What are the top benefits of BLE mobile credentials?

  • User Familiarity - NFC technology is widely adopted and many already use it with Apple Pay, transit passes, etc. 

What are the worst drawbacks of BLE mobile credentials?

  • Range - NFC has a lower range than BLE and RFID technology.
  • Friction - Similar to QR code credentials users typically have to open up their mobile app to enable the NFC to interact with the reader which adds friction to the user experience. Again, while this is slightly less convenient, it is a layer of security that forces participation from the user with the credential.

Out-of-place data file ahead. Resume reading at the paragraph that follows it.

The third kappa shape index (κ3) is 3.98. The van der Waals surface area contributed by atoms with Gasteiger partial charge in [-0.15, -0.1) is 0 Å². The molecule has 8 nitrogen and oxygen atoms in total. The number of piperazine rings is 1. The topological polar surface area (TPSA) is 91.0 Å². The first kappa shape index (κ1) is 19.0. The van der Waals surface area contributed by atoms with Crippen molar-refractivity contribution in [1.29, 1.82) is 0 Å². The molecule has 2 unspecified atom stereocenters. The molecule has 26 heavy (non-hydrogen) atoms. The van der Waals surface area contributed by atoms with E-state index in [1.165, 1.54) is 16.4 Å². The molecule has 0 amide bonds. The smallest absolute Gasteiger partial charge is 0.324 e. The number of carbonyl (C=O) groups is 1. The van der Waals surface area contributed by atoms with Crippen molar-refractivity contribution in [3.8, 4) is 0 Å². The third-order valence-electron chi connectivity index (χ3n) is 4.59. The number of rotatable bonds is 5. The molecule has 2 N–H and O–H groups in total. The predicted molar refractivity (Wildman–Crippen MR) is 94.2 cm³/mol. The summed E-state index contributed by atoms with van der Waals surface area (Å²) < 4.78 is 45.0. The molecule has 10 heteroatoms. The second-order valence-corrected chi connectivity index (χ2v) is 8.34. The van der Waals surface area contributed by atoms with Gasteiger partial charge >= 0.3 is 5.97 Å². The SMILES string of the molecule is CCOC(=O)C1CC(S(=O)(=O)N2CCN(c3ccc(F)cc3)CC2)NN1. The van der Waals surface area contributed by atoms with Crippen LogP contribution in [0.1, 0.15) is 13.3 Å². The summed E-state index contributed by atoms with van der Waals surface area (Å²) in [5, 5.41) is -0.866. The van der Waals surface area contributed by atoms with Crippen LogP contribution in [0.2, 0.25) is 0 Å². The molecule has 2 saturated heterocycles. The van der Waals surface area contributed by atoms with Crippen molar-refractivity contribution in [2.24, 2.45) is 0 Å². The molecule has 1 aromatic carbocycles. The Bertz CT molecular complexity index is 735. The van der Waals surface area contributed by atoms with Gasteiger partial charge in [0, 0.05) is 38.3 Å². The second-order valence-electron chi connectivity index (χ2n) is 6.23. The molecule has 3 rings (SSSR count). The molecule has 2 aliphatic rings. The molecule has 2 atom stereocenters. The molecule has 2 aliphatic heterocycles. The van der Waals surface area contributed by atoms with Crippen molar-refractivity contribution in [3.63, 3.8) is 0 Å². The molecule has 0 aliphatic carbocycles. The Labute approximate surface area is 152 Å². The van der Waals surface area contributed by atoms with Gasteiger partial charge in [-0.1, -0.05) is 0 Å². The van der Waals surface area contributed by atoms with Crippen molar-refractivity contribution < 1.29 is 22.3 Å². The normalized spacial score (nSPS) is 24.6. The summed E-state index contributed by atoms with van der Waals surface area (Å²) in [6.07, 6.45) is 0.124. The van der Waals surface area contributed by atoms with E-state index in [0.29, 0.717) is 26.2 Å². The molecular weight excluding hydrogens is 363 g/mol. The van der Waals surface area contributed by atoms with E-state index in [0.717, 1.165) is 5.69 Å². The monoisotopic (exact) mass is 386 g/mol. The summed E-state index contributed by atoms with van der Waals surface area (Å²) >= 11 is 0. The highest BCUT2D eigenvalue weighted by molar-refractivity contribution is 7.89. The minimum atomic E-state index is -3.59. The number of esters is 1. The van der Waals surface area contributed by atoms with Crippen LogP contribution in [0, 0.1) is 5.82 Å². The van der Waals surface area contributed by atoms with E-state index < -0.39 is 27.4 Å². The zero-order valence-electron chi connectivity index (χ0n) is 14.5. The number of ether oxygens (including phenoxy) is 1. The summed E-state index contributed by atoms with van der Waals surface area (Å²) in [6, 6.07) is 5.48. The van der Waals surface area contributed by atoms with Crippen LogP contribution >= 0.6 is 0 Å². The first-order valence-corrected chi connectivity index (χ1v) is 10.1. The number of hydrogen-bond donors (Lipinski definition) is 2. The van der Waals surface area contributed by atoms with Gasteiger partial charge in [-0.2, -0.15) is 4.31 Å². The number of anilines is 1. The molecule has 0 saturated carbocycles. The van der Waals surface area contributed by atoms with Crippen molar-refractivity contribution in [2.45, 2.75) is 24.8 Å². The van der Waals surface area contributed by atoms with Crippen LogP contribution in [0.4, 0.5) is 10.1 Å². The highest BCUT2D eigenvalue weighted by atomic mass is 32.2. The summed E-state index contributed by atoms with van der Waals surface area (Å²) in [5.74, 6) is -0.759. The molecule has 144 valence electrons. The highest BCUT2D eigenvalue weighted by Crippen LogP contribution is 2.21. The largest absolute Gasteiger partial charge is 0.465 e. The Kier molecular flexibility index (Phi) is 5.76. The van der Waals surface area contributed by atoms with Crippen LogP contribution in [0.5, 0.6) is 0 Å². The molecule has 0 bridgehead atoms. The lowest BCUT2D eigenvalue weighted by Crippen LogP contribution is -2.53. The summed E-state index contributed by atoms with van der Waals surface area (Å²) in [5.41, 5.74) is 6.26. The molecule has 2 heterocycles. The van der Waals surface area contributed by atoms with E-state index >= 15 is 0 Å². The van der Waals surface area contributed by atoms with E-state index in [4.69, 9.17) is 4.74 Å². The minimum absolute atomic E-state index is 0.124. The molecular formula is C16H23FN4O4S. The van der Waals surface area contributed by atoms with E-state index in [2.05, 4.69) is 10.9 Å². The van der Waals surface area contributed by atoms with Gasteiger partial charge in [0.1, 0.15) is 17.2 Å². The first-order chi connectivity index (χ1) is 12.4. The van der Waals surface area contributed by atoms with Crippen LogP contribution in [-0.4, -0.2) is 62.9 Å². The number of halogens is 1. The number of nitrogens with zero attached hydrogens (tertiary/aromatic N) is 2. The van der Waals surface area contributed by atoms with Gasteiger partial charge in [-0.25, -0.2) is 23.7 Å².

Anytime a business owner or facility operator is considering upgrading their existing access control system, one must consider the pros and cons of each technology. There are many reasons that mobile credentials and keyless access control systems are growing so fast, including security, convenience, remote management, rapid deployment, less system administration, and more.

If you are considering implementing keyless access control in your facility and would like to learn more about your options or Active Witness, contact us directly.